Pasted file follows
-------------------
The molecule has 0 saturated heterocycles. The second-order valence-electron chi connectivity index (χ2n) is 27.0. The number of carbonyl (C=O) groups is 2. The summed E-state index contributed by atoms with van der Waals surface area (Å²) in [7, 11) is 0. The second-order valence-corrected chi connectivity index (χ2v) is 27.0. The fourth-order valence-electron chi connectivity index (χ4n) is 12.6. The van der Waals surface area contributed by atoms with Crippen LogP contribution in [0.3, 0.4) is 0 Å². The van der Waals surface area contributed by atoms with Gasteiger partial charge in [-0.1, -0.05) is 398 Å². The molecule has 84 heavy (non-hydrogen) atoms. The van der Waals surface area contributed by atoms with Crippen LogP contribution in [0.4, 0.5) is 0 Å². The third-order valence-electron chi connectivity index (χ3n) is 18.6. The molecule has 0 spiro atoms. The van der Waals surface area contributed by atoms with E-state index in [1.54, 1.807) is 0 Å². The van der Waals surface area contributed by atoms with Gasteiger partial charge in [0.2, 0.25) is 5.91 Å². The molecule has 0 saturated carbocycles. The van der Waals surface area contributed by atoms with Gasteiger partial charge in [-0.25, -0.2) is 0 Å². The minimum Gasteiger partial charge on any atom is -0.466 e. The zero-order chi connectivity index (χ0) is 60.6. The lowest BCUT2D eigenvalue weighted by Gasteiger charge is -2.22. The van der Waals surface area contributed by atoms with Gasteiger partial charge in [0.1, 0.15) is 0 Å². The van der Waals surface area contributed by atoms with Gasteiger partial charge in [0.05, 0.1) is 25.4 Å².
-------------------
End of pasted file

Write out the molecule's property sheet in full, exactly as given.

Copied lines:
The molecule has 0 saturated heterocycles. The second-order valence-electron chi connectivity index (χ2n) is 27.0. The number of carbonyl (C=O) groups is 2. The summed E-state index contributed by atoms with van der Waals surface area (Å²) in [7, 11) is 0. The second-order valence-corrected chi connectivity index (χ2v) is 27.0. The fourth-order valence-electron chi connectivity index (χ4n) is 12.6. The van der Waals surface area contributed by atoms with Crippen LogP contribution in [0.3, 0.4) is 0 Å². The van der Waals surface area contributed by atoms with Gasteiger partial charge in [-0.1, -0.05) is 398 Å². The molecule has 84 heavy (non-hydrogen) atoms. The van der Waals surface area contributed by atoms with Crippen LogP contribution in [0.4, 0.5) is 0 Å². The third-order valence-electron chi connectivity index (χ3n) is 18.6. The molecule has 0 spiro atoms. The van der Waals surface area contributed by atoms with E-state index in [1.54, 1.807) is 0 Å². The van der Waals surface area contributed by atoms with Gasteiger partial charge in [0.2, 0.25) is 5.91 Å². The molecule has 0 saturated carbocycles. The van der Waals surface area contributed by atoms with Gasteiger partial charge in [-0.25, -0.2) is 0 Å². The minimum Gasteiger partial charge on any atom is -0.466 e. The zero-order chi connectivity index (χ0) is 60.6. The lowest BCUT2D eigenvalue weighted by Gasteiger charge is -2.22. The van der Waals surface area contributed by atoms with Gasteiger partial charge in [0.1, 0.15) is 0 Å². The van der Waals surface area contributed by atoms with Gasteiger partial charge in [0.05, 0.1) is 25.4 Å².